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By Brendan Seery

Deputy Editor

Orchids and Onions – Factory floor ad gets the message across

You might as well be Nostradamus, Siener van Rensburg or the auntie who puts together the astrology column in the...

You might as well be Nostradamus, Siener van Rensburg or the auntie who puts together the astrology column in the newspaper for all anyone can predict the future, AC (After Coronavirus).

One thing does seem increasingly likely: the world will be gripped by a recession which could well turn into a depression which would make the post-1929 Wall Street crash look like the land of milk and honey.

Perhaps, because there will be a lot less of what the economists like to call “disposable income” (because most of us will be on the bones of our arses), there will be a long-overdue reality check for the whole of humanity about “stuff”. And by that, I mean, an auditing of whether we really need, for our physical, emotional and spiritual well-being, the sort of consumer goods we stampede to buy.

What if, to make items affordable and to reduce the drain on the finite resources of the planet, there was a decree, for example, that would limit the size of TVs to 40 inches? What if car makers were forced to make fewer luxury cars and more practical vehicles?

It won’t be governments forcing changes, because the shrinking and cash-strapped car market of the future will be doing so.

That’s why I find it appropriate that, just before the lockdown, Toyota SA was about to start promoting its new Corolla Quest model. To those who are not aware, this car is, in reality, a previous-generation Corolla which is being kept in production to satisfy a market need and because a tidy profit can be made on the investment on that previous Corolla model, long since amortised on Toyota SA’s books.

The new commercial for the car purports to take place in a factory and features a “conversation” between the assembly line robots. The spot was actually shot elsewhere, but it looks realisitic enough. It makes the point, though, that even if the new Quest is previous generation, it is still tech-competitive and is still a Toyota, produced to the brand’s exacting quality standards.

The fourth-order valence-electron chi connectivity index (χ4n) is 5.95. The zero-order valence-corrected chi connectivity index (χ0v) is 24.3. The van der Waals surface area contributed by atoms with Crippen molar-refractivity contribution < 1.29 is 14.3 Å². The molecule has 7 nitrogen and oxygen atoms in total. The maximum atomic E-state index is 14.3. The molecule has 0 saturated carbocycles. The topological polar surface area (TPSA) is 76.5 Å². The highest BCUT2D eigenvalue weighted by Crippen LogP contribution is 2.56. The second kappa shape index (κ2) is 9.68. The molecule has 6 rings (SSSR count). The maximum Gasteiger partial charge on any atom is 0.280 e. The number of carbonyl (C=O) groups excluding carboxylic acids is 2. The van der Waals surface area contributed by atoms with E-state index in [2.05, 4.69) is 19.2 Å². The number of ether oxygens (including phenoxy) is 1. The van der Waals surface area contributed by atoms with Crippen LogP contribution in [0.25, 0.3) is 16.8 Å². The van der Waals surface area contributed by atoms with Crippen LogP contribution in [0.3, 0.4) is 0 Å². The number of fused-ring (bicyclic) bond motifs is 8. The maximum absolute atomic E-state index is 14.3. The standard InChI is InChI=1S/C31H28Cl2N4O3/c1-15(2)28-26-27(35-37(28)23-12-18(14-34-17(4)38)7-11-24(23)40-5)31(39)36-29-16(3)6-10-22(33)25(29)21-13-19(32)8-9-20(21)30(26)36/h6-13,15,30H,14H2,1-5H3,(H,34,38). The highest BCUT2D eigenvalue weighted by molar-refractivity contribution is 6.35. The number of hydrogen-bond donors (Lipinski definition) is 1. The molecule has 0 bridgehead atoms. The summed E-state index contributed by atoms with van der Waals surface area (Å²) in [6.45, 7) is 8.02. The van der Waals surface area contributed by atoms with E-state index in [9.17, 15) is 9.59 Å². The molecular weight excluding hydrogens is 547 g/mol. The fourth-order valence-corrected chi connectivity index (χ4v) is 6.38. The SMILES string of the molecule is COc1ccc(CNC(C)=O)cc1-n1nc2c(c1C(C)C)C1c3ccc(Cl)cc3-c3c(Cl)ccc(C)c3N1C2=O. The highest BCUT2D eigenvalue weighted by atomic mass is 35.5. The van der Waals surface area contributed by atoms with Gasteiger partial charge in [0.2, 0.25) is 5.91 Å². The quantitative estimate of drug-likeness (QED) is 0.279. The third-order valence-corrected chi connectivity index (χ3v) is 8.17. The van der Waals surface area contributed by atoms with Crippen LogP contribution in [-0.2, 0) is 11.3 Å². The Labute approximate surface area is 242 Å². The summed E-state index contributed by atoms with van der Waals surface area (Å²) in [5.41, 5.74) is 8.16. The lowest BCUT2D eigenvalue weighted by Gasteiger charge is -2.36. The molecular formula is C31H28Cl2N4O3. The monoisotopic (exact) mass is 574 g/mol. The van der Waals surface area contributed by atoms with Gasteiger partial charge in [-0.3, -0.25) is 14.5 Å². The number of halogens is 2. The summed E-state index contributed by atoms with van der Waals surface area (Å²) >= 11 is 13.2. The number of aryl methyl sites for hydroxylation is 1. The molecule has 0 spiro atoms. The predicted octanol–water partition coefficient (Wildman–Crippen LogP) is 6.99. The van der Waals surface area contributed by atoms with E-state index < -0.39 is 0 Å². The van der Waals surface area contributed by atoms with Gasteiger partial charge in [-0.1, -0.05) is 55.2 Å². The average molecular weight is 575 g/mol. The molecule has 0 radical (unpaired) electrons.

It’s a bit of fun, but it serves to put the Quest out there. And, save this for later, I predict that the Quest could outsell its newer generation Corolla, which has also just been launched. And I further predict cars like the Quest – not too luxurious, not too complex, but safe, strong and reliable – are going to be the future of the automobile, never mind electric cars.

So, another Orchid for Toyota SA and for its ad agency, FCB Joburg.

Businesses have been telling the world how committed they are to helping out their customers who are suffering financially because of the Covid-19 virus.

You’ll forgive me, though, if I am less than bowled over by some of the “help”. Worst culprits in this connection are the banks and financial institutions, who are offering “payment holidays” to those customers who may have lost their jobs or been forced to close their businesses.

In reality, the banks are postponing the pain, because while the debtor doesn’t have to make payments, the interest on the outstanding amount still accumulates, meaning longer repayments and bigger financial pain. So all of you who are doing this – and there are too many to name individually – and using marketing rubbish to mislead your customers, a big fat Onion.

The same goes for the insurance companies who have reduced clients’ premiums during the lockdown period. Generously, they say with hands over hearts in innocence, they will give you a reduction of between 15% and 35% on your premiums.

However, the official estimates are that the lockdown has reduced traffic on our roads by up to 70%. So, money-grabbing insurance companies, your clients are, on average, travelling 70% less and, therefore, pose 70% less risk. So to offer them 35% or less off their premiums is just another scam.

Again, all of you who are doing this get Onions for misleading your clients. We’re all in this together in case you hadn’t noticed.

A noble exception to this is Naked Insurance, which is offering a 80% reduction in premiums for its clients. Now that’s the right thing to do – and by doing so, I’m sure you’ll win over even more customers, so foregoing your money now means you’ll benefit later. And that is clever marketing which deserves an Orchid.

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